Beach Strawberry (Chiloensis) is generally described as
a perennial forb/herb.
not native to the U.S. (United States)
and has its most active growth period in the
spring and summer .
Beach Strawberry (Chiloensis) has
green foliage and
white flowers, with
a moderate amount of
conspicuous red fruits or seeds.
The greatest bloom is usually observed in the
with fruit and seed production starting in the
spring and continuing until
not retained year to year.
Beach Strawberry (Chiloensis) has a
moderate life span relative to most other plant species and a
moderate growth rate.
Beach Strawberry (Chiloensis) is not commonly available from nurseries, garden stores and other plant dealers and distributors. It can be propagated by
It has a
slow ability to spread through seed production and the seedlings have
Note that cold stratification is
not required for seed germination and the plant cannot survive exposure to temperatures below
medium tolerance to drought and restricted water conditions.
General: This herbaceous perennial plant spreads by seed and also by short rhizomes and leafless stolons. The toothed leaves are leathery, basal with a petiole generally 2-20 cm. They appear in leaflets of 3 and are glabrous (not hairy) above. The flowers have 5 white petals that are 10-18 mm, with numerous pistils and 20-35 stamens. The five bractlets are unlobed. The red fleshy fruit is covered with achenes.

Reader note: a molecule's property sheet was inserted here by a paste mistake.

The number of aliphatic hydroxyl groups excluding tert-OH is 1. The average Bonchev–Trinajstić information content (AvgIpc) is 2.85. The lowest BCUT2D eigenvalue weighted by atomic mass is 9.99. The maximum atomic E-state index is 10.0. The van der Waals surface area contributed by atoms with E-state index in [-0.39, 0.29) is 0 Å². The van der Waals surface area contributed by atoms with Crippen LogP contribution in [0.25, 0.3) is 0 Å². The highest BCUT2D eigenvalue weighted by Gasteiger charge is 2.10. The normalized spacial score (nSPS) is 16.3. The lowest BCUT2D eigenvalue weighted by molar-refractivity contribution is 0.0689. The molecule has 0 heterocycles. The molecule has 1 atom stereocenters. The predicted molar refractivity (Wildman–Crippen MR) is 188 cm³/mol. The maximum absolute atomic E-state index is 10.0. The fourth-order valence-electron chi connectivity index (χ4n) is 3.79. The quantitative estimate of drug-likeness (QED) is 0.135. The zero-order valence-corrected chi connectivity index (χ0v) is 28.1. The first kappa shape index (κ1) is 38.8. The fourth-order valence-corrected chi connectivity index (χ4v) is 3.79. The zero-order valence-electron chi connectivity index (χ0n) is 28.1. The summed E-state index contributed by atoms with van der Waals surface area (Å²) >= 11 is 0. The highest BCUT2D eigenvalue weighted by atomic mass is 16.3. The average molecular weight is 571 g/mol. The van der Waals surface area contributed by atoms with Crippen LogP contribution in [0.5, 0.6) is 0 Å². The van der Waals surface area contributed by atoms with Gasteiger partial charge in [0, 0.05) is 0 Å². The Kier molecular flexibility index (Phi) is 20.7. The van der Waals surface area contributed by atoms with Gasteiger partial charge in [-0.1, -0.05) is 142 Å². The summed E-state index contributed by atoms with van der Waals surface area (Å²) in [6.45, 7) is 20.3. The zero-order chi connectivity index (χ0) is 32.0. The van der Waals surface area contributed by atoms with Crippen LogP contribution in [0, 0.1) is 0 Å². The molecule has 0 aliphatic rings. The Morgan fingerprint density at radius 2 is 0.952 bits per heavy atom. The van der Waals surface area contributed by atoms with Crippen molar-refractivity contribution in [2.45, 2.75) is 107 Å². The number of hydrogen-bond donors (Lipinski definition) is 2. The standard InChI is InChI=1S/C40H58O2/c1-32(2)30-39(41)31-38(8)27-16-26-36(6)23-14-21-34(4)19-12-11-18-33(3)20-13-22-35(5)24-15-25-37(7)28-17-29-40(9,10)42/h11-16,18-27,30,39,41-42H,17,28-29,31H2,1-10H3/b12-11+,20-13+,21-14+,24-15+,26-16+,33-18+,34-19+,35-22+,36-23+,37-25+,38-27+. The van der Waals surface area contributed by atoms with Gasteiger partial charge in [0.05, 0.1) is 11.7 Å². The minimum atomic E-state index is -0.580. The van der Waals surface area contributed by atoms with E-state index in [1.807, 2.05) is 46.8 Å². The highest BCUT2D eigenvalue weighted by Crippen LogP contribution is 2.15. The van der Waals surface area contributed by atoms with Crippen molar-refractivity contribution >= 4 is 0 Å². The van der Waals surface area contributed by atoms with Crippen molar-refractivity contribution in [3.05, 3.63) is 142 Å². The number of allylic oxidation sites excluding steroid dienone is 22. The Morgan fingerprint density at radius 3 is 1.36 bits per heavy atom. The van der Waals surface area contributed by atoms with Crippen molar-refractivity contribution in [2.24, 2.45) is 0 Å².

Required Growing Conditions
This plant is found below 200 m, in dune and grassland communities of coastal California. It is found from Alaska to coastal South America and Hawaii. For current distribution, please consult the Plant Profile page for this species on the PLANTS Web site.
Cultivation and Care
Dig up plantlets or runners and plant them in pots in summer. Be sure to cover the stems and roots with soil. Place the pots in a hothouse to establish good, strong roots. Water the plants or runners and keep them moist. Plant the plants outdoors in the ground in the fall or winter after the rains have started. They should be planted in full sun in a light, loose soil, about ten inches apart. It will not take long for the plants to make a complete ground cover. Lightly fertilize the plants during the growing season. Note that those plants that have bigger flowers usually have less fruit and those with smaller flowers have more fruit. Protect the plants from gophers, deer, squirrels, raccoons, and other wildlife.
General Upkeep and Control
Keep the runners pruned back because they can be invasive. It is necessary to divide the patch every three to four years and start a new patch for increased vigor. Younger plants are more vigorous and produce more berries.
Source: USDA, NRCS, PLANTS Database, plants.usda.gov.
National Plant Data Center, Baton Rouge, LA 70874-4490 USA